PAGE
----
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  • Flora Gosling

Review: Stuntman (Summerhall)

Updated: Oct 2, 2023

Dance piece about violence and masculinity feels stunted

There is a dance show for everybody. Much like theatre is far more than Shakespeare, dance is far more than ballet. Now and then a show like Stuntman by SUPERFAN will turn up to prove that point, in this case by reminding sceptical audiences that even something as masculine as fighting is a type of dance. Directed by Pete Lannon and performed by Sadiq Ali & David Banks, Stuntman combines stories of violence and masculinity intercut with playful fight scenes.

And by playful, think school-ground-level playful. Each fight scene follows the same structure: two enemies are fighting (each time in a different film style, like The Matrix or Die Hard) before one kills the other (in an increasingly dramatic fashion) and shouts “See you in hell motherfucker!”. It is a thoughtful structure that shows us how much instinctive joy can be found in play fighting, and at the same time acts as a sombre reminder of how early on fighting and violence are written off as boyish play. But as the performance wears on, it feels repetitive and doesn’t do justice to the cross-over between dance and martial arts. One can’t help but feel that even if you are here for the fighting, rather than the themes, you are likely to be let down.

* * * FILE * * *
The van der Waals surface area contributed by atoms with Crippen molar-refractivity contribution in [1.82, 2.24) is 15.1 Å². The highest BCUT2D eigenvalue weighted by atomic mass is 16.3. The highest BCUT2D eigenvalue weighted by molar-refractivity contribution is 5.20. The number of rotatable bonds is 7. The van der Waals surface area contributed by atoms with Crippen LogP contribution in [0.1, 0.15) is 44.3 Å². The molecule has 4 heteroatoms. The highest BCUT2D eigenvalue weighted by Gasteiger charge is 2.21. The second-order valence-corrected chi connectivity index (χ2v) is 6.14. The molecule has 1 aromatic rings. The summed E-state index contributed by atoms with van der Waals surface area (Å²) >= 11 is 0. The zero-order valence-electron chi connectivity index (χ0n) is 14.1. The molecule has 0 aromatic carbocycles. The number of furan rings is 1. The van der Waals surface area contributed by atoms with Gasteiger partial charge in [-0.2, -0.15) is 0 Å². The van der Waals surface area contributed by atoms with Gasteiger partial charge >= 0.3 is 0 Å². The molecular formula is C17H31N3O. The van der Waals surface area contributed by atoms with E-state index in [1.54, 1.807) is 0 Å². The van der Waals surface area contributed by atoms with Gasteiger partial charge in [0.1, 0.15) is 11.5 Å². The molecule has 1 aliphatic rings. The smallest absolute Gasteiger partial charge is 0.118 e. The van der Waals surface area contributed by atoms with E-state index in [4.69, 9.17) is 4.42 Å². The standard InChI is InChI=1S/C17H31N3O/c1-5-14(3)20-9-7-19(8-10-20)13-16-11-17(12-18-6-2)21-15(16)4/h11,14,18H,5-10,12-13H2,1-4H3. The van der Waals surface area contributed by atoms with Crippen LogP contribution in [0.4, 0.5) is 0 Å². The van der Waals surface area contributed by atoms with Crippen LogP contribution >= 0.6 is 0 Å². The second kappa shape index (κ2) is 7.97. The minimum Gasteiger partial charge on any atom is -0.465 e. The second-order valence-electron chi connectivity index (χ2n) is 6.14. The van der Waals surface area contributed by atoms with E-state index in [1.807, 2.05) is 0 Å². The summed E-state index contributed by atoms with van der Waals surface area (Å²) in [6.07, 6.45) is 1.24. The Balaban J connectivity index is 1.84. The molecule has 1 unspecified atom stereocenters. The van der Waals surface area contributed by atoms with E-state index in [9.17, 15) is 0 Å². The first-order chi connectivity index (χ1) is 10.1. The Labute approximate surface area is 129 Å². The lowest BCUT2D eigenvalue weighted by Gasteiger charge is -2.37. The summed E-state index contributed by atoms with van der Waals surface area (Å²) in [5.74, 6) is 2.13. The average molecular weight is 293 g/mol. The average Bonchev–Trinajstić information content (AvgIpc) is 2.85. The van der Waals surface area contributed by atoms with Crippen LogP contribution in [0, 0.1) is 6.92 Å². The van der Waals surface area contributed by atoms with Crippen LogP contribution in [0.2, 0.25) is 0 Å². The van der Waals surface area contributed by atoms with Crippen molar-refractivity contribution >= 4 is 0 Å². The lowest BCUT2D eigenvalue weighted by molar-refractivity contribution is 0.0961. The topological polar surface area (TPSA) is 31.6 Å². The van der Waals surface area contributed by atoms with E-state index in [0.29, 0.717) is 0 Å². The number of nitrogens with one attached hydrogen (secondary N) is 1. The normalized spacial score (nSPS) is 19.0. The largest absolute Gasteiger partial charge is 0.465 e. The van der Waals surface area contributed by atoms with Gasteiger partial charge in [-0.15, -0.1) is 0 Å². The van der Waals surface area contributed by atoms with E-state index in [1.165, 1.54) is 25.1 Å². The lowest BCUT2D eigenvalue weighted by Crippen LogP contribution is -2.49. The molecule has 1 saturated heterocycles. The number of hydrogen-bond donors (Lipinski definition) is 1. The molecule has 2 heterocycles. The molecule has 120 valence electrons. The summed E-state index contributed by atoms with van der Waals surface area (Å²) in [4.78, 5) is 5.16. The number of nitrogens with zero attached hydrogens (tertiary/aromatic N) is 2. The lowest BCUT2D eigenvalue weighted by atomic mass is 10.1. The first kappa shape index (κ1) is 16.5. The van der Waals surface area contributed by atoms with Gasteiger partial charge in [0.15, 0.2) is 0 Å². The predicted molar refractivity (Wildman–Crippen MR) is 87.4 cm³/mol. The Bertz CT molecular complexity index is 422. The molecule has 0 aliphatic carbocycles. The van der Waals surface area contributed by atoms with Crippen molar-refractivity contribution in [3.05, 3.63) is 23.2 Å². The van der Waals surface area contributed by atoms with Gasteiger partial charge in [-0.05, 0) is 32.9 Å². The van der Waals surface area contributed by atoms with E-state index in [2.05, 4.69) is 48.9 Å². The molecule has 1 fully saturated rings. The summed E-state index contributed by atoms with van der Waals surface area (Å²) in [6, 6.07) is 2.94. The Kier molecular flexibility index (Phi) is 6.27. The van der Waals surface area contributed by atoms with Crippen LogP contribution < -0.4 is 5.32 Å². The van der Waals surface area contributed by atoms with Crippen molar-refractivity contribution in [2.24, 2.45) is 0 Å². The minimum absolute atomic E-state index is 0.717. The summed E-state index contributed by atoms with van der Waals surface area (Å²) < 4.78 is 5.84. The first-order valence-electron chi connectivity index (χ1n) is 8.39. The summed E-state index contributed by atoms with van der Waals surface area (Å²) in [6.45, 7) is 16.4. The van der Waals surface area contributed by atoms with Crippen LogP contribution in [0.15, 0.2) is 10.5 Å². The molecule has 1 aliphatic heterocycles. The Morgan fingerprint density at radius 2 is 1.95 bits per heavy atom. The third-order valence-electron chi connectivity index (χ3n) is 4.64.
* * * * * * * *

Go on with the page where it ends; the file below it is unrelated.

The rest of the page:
And if you come for the themes rather than the fighting, there is not much improvement. Each shares stories of how they came to be stuntmen and the role violence plays in their life, but very little is done with these stories apart from relaying them. The final scene, in which a boxing match we have learned about previously is reframed to be more traumatising than triumphant, is the closest we get to getting below the surface. Lannon, Ali, and Banks have stories to share, but as they demonstrate they don’t know what to do with them. In a way that speaks to the prevalence of the themes themselves, of the difficulty men can experience expressing emotions, but it does very little to help the performance.

But the biggest problem with Stuntman is something far more fundamental – technical choices. I rarely have a harsh word to say on lighting and sound design, but Stuntman’s choices turn the performance into an endurance test. Two circular rigs of stage lights are aimed directly at the faces of the front-facing audience, and the volume is set punishingly high. If the room wasn’t as difficult to leave as it was, I suspect several audience members would have snuck out given the chance. But even forgiving the lights and sounds, SUPERFAN’s ambitions are to be admired but the final result lacks punch. Two stars.

Stuntman has completed its run at Summerhall

Photo Credit: Brian Hartley


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